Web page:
Long before he became a novelist and writer for such publications as Playboy, Wired and Rolling Stone, Mark Christensen was a kid growing up in Oregon in the shadow of one of America's greatest, most enigmatic literary figures: Ken Kesey. In his recent book, Acid Christ: Ken Kesey, LSD & the Politics of Ecstasy, Christensen explores the mystery of whatever happened to Kesey after One Flew Over the Cuckoo's Nest and the Acid Tests. Christensen, who lives in Laguna Beach, recently told the Weekly about his experience writing the book.
OC Weekly: What inspired you to write a book that combines biography with autobiography?
Mark Christensen: It was a bolt out of the blue. I got a call from a guy in Portland who had been an editor of mine at Willamette Week, and he was a consultant for Tim Schafner, a publisher who had a new idea of how to write a biography. You take a modern cultural figure and write his biography, but also tell the story of how this person affected you personally. There are people who like this idea and people who don't, but I said yes without asking about money or anything. I just said I'm doing this.
Was writing about Kesey your idea?
The first guy I wanted to do was Paul Krassner, and he had recommended me to do this project. Krassner says no, it's too incestuous and too much Krassner stuff out there already. His idea was initially Hunter S. Thompson. I'd been briefly around Hunter Thompson and didn't really like him much. He was kind of an asshole, and at that point, he had just died and everybody who knew him who could work a pencil was writing about him.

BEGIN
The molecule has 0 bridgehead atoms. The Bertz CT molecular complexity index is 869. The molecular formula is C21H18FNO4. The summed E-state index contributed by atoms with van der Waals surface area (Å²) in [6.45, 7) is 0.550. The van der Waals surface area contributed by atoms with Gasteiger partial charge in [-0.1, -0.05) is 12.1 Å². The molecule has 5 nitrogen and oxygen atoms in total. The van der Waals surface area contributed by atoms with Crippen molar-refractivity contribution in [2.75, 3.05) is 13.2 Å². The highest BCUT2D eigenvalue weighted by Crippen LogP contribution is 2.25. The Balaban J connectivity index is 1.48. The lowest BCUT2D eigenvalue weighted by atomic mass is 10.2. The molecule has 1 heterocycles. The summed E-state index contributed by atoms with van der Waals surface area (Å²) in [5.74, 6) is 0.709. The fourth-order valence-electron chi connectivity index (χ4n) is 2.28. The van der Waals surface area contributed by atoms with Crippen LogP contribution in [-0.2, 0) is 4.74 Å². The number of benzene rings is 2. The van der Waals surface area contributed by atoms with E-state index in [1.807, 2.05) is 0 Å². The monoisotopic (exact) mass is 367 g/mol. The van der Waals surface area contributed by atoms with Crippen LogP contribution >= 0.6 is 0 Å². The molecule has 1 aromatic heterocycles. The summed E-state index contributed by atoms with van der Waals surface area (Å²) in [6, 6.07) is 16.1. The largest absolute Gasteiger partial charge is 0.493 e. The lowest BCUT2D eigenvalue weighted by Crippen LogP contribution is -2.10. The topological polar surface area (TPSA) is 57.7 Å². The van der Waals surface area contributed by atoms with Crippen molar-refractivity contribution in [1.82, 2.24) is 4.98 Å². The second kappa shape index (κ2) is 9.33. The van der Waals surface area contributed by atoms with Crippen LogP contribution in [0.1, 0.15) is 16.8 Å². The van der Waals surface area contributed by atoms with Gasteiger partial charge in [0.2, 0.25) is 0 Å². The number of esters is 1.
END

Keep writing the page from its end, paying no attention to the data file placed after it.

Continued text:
Did you ever meet Kesey?
I had grown up in Oregon, where he was a literary demigod, and I had been around him when I first got out of college. . . . There is a chapter in the book called "Last Supper" with details about how I met him and how I expected this sort of hippie golden boy, and instead, I didn't get the great liberating figure. His famous quote "Your either on the bus or off the bus"--to me that means "It's my way or the highway.' He was not what I took to be a classic liberating figure, although he was a genius.
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What has been the reaction to your book?
The reaction is all over the place. There had to be a lot of legal revisions based on people recanting recorded testimony. This person gave me interview after interview, and then galleys come out, and the person said, "I'm taking this all back." There is a lot of bitterness out there. There's a lot of long-term drug use that didn't do anybody any good. I thought I took a pretty centrist look at all that stuff. But there was a fair amount of people pissed off. Here's my self-righteous take: The dream did not come true. As I say in the book, people believe that acid, if it didn't make you Nietzche's new man, it at least allowed you to hallucinate your rent check.
So what is Kesey's legacy today?
His legacy is two really good novels and some other writing, jail writing, that was quite good. He and Tim [Leary] changed the culture forever, if not for better. It was a much more conservative time, and they let the genie out of the bottle. He was a jock who could draw like Norman Rockwell, and he also could write. He had everything. And he took it down a pretty interesting road. He also has to take credit for much of the modern drug culture. What's really funny is that Acid Christ has been paired on Amazon with Keith Richards' Life. In Life, Keith Richards blames Kesey for the drug culture. He says, "It wasn't my fault; it was Kesey's fault."